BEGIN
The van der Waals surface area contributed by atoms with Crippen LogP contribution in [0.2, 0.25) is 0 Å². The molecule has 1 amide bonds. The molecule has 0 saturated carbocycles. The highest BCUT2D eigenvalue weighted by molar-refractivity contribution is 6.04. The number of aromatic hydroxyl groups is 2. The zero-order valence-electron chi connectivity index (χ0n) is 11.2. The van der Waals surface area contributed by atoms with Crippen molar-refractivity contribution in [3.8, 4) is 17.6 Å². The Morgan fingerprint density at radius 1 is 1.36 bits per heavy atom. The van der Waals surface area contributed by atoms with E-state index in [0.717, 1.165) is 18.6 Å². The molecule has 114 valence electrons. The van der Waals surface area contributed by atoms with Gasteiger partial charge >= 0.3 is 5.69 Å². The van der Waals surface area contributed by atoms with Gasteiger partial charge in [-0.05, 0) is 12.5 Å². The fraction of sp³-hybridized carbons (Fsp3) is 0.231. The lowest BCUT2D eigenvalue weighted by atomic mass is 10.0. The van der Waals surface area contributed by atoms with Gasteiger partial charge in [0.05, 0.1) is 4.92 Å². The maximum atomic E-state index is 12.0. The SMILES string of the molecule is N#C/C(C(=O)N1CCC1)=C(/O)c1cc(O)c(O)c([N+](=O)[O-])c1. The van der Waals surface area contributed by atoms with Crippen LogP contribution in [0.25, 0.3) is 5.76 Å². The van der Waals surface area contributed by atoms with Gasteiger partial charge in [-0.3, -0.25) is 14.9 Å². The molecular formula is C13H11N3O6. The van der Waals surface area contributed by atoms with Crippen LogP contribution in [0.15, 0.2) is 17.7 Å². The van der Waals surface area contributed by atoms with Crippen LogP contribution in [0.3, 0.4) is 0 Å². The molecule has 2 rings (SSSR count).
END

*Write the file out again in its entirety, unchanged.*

The van der Waals surface area contributed by atoms with Crippen LogP contribution in [0.2, 0.25) is 0 Å². The molecule has 1 amide bonds. The molecule has 0 saturated carbocycles. The highest BCUT2D eigenvalue weighted by molar-refractivity contribution is 6.04. The number of aromatic hydroxyl groups is 2. The zero-order valence-electron chi connectivity index (χ0n) is 11.2. The van der Waals surface area contributed by atoms with Crippen molar-refractivity contribution in [3.8, 4) is 17.6 Å². The Morgan fingerprint density at radius 1 is 1.36 bits per heavy atom. The van der Waals surface area contributed by atoms with E-state index in [0.717, 1.165) is 18.6 Å². The molecule has 114 valence electrons. The van der Waals surface area contributed by atoms with Gasteiger partial charge >= 0.3 is 5.69 Å². The van der Waals surface area contributed by atoms with Gasteiger partial charge in [-0.05, 0) is 12.5 Å². The fraction of sp³-hybridized carbons (Fsp3) is 0.231. The lowest BCUT2D eigenvalue weighted by atomic mass is 10.0. The van der Waals surface area contributed by atoms with Gasteiger partial charge in [0.05, 0.1) is 4.92 Å². The maximum atomic E-state index is 12.0. The SMILES string of the molecule is N#C/C(C(=O)N1CCC1)=C(/O)c1cc(O)c(O)c([N+](=O)[O-])c1. The van der Waals surface area contributed by atoms with Crippen LogP contribution in [0.25, 0.3) is 5.76 Å². The van der Waals surface area contributed by atoms with Gasteiger partial charge in [-0.3, -0.25) is 14.9 Å². The molecular formula is C13H11N3O6. The van der Waals surface area contributed by atoms with Crippen LogP contribution in [0.15, 0.2) is 17.7 Å². The van der Waals surface area contributed by atoms with Crippen LogP contribution in [0.3, 0.4) is 0 Å². The molecule has 2 rings (SSSR count).